Chinese state media announced on Sunday a list of proposed amendments to China’s constitution, which are expected to be adopted next month at the National People’s Congress session in Beijing. Among the 21 proposed amendments, the one with perhaps the deepest potential impact on the future of Chinese politics and society deals with paragraph 3 of article 79, which would eradicate the current limit of PRC presidents and vice-presidents to two five-year terms. This would effectively set President Xi Jinping up to maintain his seat as president indefinitely….

Following state media’s announcement, censorship authorities began work to limit online discussion.

As part of that censorship, a growing list of terms have been blocked from being posted on the search engine Weibo. Along with seeming innocent phrases that are protest memes and obvious authors such as George Orwell, for a while the list also included the letter “N”:

N — While the letter “N” was temporarily blocked from being posted, as of 14:27 PST on February 26, it was no longer banned. At Language Log, Victor Mair speculates that this term was blocked “probably out of fear on the part of the government that “N” = “n terms in office”, where possibly n > 2.”

Most ridiculous of all is the blocking of Winnie the Pooh:

Winnie the Pooh (小熊维尼) — Images of Winnie the Pooh have been used to mock Xi Jinping since as early as 2013. The animated bear continues to be sensitive in China. Weibo users shared a post from Disney’s official account that showed Pooh hugging a large pot of honey along with the caption “find the thing you love and stick with it.”

I’ve written before about my high regard for Winnie the Pooh—the books by A.A. Milne, not the Disney version. It is great literature, not least in the character of the sweet, loyal, interesting, but seemingly not very smart bear (as he calls himself, “a bear of very little brain.”) Seemingly, because he may also be a bit of an enigmatic Zen master:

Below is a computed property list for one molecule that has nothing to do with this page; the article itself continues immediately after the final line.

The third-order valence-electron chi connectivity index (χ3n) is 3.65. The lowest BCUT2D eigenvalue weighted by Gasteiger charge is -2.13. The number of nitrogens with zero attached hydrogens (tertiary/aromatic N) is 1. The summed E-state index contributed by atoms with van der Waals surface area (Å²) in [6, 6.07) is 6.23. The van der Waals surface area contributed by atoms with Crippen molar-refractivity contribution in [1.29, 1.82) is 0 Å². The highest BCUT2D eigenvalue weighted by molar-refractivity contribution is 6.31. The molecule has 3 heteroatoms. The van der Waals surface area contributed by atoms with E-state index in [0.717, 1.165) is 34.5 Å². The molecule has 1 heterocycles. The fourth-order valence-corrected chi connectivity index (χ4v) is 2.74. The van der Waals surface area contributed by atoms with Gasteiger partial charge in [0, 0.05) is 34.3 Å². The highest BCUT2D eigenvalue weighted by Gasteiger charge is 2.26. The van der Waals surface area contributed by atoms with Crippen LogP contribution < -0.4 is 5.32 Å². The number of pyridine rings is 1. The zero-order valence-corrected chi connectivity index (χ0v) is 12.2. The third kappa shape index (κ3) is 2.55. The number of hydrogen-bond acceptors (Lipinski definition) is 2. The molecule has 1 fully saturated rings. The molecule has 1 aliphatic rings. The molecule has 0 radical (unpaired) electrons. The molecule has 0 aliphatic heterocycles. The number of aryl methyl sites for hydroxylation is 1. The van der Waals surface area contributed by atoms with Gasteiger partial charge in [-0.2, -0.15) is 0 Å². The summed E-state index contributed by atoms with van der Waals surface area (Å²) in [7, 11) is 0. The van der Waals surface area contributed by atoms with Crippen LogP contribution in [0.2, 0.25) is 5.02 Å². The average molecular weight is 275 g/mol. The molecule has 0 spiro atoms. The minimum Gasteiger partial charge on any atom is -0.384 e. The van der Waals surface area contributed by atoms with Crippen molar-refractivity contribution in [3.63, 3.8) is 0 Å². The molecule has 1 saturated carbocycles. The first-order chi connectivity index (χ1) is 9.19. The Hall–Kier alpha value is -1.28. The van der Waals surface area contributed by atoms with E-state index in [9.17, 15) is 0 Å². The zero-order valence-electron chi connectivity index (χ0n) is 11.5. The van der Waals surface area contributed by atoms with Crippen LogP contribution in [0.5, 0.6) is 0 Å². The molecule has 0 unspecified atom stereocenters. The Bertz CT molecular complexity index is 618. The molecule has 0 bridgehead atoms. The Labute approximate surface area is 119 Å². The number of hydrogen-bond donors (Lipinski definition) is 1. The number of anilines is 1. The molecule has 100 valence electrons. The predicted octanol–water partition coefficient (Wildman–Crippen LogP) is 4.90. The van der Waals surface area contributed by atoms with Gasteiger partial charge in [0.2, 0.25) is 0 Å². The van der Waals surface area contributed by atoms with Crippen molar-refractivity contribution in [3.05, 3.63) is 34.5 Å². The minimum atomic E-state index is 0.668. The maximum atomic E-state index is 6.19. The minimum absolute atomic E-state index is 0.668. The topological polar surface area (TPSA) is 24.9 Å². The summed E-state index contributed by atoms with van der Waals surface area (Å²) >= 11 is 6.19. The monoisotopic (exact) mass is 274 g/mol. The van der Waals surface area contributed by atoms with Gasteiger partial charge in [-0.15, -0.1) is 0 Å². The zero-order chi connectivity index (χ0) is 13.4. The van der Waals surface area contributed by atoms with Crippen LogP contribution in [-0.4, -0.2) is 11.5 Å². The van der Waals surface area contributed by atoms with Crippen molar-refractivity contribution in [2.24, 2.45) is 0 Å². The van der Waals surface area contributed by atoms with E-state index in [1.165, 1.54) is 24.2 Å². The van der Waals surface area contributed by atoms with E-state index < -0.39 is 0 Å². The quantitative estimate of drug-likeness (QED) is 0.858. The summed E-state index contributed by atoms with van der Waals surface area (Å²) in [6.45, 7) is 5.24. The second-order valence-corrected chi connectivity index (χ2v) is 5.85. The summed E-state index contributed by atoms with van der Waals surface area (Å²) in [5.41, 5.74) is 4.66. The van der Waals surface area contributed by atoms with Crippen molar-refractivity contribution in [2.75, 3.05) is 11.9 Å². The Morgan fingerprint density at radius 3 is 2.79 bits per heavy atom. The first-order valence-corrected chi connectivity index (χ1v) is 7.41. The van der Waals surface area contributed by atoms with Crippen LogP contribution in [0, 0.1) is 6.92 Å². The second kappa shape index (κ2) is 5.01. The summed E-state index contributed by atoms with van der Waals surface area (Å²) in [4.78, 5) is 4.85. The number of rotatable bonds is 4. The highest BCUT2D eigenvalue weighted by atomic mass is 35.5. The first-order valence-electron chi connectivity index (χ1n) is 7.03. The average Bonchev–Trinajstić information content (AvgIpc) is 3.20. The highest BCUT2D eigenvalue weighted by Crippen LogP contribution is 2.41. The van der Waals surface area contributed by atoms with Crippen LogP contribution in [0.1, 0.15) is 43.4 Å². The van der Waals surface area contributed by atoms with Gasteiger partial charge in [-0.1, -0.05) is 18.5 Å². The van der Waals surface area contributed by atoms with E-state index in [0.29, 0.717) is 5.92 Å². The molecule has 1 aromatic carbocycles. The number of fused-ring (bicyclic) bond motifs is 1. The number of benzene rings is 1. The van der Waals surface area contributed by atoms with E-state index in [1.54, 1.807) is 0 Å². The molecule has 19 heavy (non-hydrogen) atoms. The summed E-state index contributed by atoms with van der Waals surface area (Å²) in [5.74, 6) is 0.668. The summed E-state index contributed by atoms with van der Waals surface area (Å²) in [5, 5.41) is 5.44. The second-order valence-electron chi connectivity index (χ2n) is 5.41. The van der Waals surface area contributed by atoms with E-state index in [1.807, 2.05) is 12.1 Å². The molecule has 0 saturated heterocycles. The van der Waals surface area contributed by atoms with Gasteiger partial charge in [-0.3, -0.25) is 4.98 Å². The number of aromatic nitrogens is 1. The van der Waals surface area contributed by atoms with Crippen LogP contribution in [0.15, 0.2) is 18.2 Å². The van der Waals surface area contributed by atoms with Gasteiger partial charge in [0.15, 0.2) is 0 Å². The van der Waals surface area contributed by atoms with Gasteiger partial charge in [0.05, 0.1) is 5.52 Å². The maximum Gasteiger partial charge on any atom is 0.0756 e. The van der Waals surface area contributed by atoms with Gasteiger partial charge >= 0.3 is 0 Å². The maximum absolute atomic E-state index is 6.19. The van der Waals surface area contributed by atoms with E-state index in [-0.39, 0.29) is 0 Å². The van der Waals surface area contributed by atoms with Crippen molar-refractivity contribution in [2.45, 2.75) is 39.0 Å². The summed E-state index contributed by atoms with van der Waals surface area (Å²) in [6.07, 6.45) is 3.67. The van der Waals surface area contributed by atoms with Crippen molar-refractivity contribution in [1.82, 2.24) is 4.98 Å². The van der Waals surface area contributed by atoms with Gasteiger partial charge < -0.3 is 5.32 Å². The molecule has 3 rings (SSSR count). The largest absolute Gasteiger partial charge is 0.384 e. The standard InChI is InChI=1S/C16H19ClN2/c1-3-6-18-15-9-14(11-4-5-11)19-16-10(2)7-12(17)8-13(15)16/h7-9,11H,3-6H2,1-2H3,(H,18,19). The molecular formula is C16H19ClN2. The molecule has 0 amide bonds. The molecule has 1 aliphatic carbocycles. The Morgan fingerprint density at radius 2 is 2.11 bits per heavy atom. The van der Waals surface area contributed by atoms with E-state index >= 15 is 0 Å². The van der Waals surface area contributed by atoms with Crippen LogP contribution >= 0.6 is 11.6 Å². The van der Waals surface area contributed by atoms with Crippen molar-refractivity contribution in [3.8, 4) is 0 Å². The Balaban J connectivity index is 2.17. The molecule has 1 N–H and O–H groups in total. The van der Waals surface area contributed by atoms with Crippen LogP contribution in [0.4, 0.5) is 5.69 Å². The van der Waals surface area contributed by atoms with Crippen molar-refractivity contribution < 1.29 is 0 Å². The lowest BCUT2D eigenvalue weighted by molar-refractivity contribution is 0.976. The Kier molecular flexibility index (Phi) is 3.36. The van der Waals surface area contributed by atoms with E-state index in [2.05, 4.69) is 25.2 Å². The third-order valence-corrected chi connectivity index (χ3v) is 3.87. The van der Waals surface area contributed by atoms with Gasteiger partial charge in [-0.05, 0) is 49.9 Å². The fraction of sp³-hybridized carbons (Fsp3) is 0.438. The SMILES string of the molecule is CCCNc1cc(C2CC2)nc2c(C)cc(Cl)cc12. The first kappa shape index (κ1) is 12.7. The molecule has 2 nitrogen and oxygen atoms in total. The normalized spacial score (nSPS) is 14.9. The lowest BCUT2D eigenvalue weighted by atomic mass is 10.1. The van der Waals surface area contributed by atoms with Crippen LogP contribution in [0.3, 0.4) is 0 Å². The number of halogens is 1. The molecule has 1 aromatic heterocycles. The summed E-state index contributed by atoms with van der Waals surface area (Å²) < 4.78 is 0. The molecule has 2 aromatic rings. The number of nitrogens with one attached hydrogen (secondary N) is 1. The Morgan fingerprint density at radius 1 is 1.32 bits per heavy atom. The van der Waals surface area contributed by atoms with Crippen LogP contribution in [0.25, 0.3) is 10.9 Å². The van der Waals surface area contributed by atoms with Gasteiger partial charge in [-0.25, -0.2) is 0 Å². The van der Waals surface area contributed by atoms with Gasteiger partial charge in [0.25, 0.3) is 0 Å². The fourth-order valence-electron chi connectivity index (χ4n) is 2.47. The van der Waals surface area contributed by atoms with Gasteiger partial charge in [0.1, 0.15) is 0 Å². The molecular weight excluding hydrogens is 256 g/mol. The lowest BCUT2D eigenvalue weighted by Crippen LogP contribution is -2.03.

On Monday, when the sun is hot
I wonder to myself a lot:
“Now is it true, or is it not,”
“That what is which and which is what?”

I have never thought of Pooh as a political subversive. And yet, if you are a supreme ruler aiming to become eternally supreme, enemies are everywhere. Even a letter of the alphabet or a simple and adorable bear.

Quinnipiac University Poll: 72% of Republicans Say That Trump Is a Good Role Model for Children

Quinnipiac University National Poll :

It is important that a president be a good role model for children, 90 percent of American voters say, but President Donald Trump is not a good role model for children, these voters say 67 – 29 percent in a Quinnipiac University National Poll released today.

There is almost no gender gap in grading President Trump’s standing as a role model. Every party, gender, education, age and racial group, except Republicans, say the president falls short, the independent Quinnipiac University Poll finds.

Republicans say 72 – 22 percent that Trump is a good role model for children.

Books: It’s Ramadan, Curious George

It's Ramadan, Curious George

Something can be significant and cute. It’s Ramadan, Curious George is that.

Published this past May, the book is a way to introduce little ones to the possibility that others believe differently, that there are other religious and cultural traditions than their own. In this case, a Muslim holiday is introduced through the antics of that famous playful monkey. (George distracts his hungry friend by playing checkers with him.)